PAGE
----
NEW BRUNSWICK, NJ - Believe it or not, we’re living through history right now. That’s why the Rutgers University Libraries want to collect artifacts and memorabilia from the present day.
If you took part in yesterday's women's march in Morristown, or one of the "sister" marches across the state, you should consider donating your signs and protest memorabilia to Rutgers - for future historians.
Any donated items will be part of the library’s Women's March Archive Project, part of Rutgers’ Special Collections and University Archives and aimed at documenting these materials for future scholars.
“Last year, we collected signs, buttons, pamphlets, newspapers, stickers and one embroidered goose patch from Women’s March Participants,” reads a statement from library officials.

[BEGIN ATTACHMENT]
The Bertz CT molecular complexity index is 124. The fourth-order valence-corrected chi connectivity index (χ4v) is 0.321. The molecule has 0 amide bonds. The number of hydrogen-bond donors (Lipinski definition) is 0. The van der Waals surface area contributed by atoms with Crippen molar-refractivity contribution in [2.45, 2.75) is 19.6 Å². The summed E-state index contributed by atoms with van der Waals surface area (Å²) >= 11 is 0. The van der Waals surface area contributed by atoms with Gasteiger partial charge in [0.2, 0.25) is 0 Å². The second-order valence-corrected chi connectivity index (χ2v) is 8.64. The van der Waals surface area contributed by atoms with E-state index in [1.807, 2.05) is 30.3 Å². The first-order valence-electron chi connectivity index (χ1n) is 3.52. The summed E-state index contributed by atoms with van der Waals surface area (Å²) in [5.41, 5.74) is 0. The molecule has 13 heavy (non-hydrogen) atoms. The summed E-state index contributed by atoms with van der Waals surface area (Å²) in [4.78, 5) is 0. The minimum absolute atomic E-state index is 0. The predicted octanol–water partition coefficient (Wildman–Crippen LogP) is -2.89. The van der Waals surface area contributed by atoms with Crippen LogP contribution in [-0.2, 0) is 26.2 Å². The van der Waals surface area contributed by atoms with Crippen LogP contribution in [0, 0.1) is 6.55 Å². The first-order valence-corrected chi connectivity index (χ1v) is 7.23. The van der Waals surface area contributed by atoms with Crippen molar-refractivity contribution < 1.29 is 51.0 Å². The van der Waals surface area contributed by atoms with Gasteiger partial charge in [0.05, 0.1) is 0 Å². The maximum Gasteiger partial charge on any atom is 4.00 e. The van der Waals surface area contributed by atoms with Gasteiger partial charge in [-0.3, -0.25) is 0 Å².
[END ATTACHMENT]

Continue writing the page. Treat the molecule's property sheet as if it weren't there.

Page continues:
Any donated items will be part of the library’s Women's March Archive Project, aimed at documenting these materials for future scholars.
Yesterday, 4,000 protestors on Morristown, where they marched from town hall. Gov. Phil Murphy and his wife, Tammy Murphy, who praised the #MeToo movement and admitted for the first time publicly that she was the victim of sexual assault while a sophomore in college.
Last year during the week of President Donald Trump’s inauguration, over 7,000 protesters attended a similar march in Trenton.
Upwards of 2,000 Rutgers students marched through the College Avenue Campus and down the streets of New Brunswick.
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